bricklet.group0.cs2.name = gpio24
bricklet.group0.cs2.num = 24

bricklet.group0.cs3.driver = gpio
bricklet.group0.cs3.name = gpio22
bricklet.group0.cs3.num = 22

bricklet.group0.cs4.driver = gpio
bricklet.group0.cs4.name = gpio25
bricklet.group0.cs4.num = 25

First you have to define the SPI device that is used (/dev/spidev0.0 for the Raspberry Pi). Then you have to define the GPIO driver, name and number for each chip select pin. There are four chip selects for the four Bricklet ports and one additional chip select for the HAT Zero Brick itself.

If you use a completely different board you will have to take a look it's schematics to adjust the configuration. If you need help with this the best place to ask is probably in the forums at tinkerunity.org.

Programming Interface

See Programming Interface for a detailed description.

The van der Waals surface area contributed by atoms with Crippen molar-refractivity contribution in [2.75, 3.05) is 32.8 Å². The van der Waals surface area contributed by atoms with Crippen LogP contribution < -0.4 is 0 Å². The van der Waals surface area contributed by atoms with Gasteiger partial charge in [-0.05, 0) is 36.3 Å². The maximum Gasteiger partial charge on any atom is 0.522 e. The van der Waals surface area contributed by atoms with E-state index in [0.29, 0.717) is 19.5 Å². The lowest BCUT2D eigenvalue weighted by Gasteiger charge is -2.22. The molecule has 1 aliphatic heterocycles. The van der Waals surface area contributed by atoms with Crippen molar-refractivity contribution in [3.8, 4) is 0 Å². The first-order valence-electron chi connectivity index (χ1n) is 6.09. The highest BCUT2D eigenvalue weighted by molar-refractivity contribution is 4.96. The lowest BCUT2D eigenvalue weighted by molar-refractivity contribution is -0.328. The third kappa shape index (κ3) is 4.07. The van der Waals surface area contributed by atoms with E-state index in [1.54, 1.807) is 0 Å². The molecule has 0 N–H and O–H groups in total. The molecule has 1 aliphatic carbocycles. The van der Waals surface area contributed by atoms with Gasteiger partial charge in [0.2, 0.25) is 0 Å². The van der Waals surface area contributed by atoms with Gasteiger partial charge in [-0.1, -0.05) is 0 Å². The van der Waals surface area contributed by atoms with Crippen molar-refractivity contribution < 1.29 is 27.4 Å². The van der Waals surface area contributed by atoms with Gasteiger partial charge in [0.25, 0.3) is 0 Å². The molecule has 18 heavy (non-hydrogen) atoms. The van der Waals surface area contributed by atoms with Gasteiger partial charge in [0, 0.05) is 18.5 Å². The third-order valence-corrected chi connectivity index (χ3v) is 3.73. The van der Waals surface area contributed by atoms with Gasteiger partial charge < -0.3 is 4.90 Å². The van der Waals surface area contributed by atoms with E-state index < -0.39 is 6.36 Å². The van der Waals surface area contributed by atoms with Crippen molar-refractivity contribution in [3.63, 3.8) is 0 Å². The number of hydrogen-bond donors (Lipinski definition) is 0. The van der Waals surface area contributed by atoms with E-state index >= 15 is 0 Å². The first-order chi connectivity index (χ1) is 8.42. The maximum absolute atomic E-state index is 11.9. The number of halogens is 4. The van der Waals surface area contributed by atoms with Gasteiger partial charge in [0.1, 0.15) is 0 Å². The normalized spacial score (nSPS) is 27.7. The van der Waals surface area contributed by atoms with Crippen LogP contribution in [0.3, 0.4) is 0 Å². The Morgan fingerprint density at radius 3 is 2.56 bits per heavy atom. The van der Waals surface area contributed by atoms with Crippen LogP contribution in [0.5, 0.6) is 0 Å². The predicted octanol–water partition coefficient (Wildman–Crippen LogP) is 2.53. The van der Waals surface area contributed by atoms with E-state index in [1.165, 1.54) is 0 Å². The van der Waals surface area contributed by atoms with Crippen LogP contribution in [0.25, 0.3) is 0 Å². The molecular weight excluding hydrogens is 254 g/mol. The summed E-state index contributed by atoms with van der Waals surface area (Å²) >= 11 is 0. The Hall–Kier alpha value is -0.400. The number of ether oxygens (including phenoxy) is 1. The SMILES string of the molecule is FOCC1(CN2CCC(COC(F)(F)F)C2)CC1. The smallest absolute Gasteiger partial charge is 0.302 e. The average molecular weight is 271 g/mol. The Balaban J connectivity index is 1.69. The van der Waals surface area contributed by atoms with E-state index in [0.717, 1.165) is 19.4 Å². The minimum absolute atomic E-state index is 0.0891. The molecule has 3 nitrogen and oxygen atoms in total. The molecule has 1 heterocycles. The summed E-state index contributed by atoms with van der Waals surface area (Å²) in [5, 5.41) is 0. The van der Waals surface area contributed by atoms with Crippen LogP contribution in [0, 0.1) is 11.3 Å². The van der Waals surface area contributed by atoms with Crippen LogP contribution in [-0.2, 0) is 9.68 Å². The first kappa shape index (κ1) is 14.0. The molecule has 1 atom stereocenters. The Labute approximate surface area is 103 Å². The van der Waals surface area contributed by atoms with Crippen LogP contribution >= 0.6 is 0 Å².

Language API Examples Installation
C/C++ API Examples Installation
C/C++ for Microcontrollers API Examples Installation
C# API Examples Installation
Delphi/Lazarus API Examples Installation
Go API Examples Installation
Java API Examples Installation
JavaScript API Examples Installation
LabVIEW API   Installation
Mathematica API Examples Installation
MATLAB/Octave API Examples Installation
MQTT API Examples Installation
openHAB API Examples Installation
Perl API Examples Installation
PHP API Examples Installation
Python API Examples Installation
Ruby API Examples Installation
Rust API Examples Installation
Shell API Examples Installation
Visual Basic .NET API Examples Installation
Modbus API